New Degree, New City

Houston earns valedictorian status as the best city for new grads

Houston earns valedictorian status as the best city for new grads

Houston skyline
New grads should head to Houston. Photo by Tim Leviston/Getty Images

Hurricane Harvey can't dim Houston's attractiveness, especially for new grads. Once again, H-Town is at the top of's ranking of the best big cities for U.S. college graduates, thanks to several inviting factors.

The learning website profiled 59 metro areas with a population of more than 750,000, ranking them on a 10-point scale for factors such as average rent, cost of living, nightlife, percentage of young people, median earnings, and the job market.

"Although Houston recently suffered considerable damage due to flooding caused by Hurricane Harvey, several factors kept it at the top of our list," says the study. "Not only does it boast a diverse culture, but it is home to numerous Fortune 500 company headquarters and offers excellent potential for job growth in the future. Houston also features low rent and high earnings — a combination every new graduate looks for in their future city."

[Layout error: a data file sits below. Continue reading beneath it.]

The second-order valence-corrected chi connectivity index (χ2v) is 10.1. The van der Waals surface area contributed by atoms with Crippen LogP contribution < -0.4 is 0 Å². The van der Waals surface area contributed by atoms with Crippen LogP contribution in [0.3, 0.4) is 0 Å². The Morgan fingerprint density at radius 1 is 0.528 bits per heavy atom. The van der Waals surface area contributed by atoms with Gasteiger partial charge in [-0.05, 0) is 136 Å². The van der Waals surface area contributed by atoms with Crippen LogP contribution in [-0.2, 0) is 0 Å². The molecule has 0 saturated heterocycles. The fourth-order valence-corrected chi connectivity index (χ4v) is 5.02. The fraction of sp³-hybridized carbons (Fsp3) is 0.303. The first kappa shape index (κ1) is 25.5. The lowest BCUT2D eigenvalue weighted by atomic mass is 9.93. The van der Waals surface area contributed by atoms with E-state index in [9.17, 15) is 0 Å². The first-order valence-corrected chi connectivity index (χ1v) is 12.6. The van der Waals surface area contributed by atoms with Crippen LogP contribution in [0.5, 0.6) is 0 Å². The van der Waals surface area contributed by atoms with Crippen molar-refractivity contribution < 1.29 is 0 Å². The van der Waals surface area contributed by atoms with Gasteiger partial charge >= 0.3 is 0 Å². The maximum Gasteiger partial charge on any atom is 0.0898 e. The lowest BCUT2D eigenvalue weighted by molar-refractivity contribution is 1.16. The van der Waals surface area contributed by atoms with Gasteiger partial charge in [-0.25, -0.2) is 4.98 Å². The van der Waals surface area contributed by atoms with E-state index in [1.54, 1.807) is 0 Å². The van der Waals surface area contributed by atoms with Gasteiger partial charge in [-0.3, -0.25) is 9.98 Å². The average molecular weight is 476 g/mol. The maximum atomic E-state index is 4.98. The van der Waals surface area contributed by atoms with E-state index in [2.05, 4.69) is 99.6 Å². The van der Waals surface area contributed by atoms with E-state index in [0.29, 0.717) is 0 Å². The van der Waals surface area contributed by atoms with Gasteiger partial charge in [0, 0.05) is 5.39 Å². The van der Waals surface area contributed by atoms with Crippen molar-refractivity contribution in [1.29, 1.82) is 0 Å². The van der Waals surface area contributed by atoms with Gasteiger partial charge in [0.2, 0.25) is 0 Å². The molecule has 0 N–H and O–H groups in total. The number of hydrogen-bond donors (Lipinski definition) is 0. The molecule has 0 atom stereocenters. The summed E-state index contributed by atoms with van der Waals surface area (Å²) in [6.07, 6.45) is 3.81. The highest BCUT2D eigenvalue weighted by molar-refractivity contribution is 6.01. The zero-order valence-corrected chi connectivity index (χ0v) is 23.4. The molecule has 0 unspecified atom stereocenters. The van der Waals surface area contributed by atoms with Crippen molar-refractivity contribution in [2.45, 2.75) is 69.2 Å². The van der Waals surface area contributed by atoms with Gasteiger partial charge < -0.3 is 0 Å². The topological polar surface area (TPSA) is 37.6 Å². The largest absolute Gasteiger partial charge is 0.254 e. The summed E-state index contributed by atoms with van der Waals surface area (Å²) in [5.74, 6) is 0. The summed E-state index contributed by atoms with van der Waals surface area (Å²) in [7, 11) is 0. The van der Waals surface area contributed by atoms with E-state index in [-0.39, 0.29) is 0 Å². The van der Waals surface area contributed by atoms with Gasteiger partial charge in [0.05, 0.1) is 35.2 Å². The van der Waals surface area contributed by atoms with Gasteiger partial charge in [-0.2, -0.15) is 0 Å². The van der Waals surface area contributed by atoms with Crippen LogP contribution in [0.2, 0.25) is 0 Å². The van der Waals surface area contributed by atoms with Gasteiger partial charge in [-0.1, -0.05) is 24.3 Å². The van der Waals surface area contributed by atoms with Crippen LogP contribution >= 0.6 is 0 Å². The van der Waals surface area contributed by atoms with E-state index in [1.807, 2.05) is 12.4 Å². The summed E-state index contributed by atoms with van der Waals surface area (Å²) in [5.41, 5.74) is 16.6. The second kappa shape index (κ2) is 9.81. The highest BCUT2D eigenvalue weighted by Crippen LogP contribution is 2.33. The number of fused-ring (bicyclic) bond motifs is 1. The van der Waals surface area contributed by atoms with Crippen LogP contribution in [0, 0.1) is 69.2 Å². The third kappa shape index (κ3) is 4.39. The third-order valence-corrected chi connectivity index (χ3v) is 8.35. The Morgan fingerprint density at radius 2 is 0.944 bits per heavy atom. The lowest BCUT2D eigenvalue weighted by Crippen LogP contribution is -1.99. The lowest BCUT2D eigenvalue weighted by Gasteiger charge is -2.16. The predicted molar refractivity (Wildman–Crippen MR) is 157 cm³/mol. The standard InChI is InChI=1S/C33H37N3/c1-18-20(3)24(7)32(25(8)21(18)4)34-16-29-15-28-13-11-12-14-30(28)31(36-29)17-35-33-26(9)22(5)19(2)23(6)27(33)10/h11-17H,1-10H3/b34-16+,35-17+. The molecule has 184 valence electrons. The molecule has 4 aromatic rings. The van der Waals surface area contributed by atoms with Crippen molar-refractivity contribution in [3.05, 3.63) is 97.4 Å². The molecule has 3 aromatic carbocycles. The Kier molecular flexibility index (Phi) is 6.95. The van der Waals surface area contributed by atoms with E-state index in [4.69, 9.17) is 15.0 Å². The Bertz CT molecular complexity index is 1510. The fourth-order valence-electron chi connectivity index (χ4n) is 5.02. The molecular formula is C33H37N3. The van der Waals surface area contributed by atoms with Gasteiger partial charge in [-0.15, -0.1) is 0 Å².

Nearly a quarter of Houston's population is between the ages of 20 and 34, and the median rent in 2015 was only $764. Those with a bachelor's degree can expect to earn around $58,244, while state-wide job growth is projected to be nearly 18 percent.

And don't forget about sports (and how could you, with the Astros' recent World Series win?). Houston's abundance of athletics is highlighted with shout-outs to its pro football, soccer, basketball, and baseball teams. NASA's Johnson Space Center also gets a nod, for residents who are "interested in things far above ground."

But Houston isn't the only Texas city to top the list. Austin and San Antonio tie for second place, as both boast a low cost of living, high job growth, and plenty of cultural activities that appeal to a younger crowd.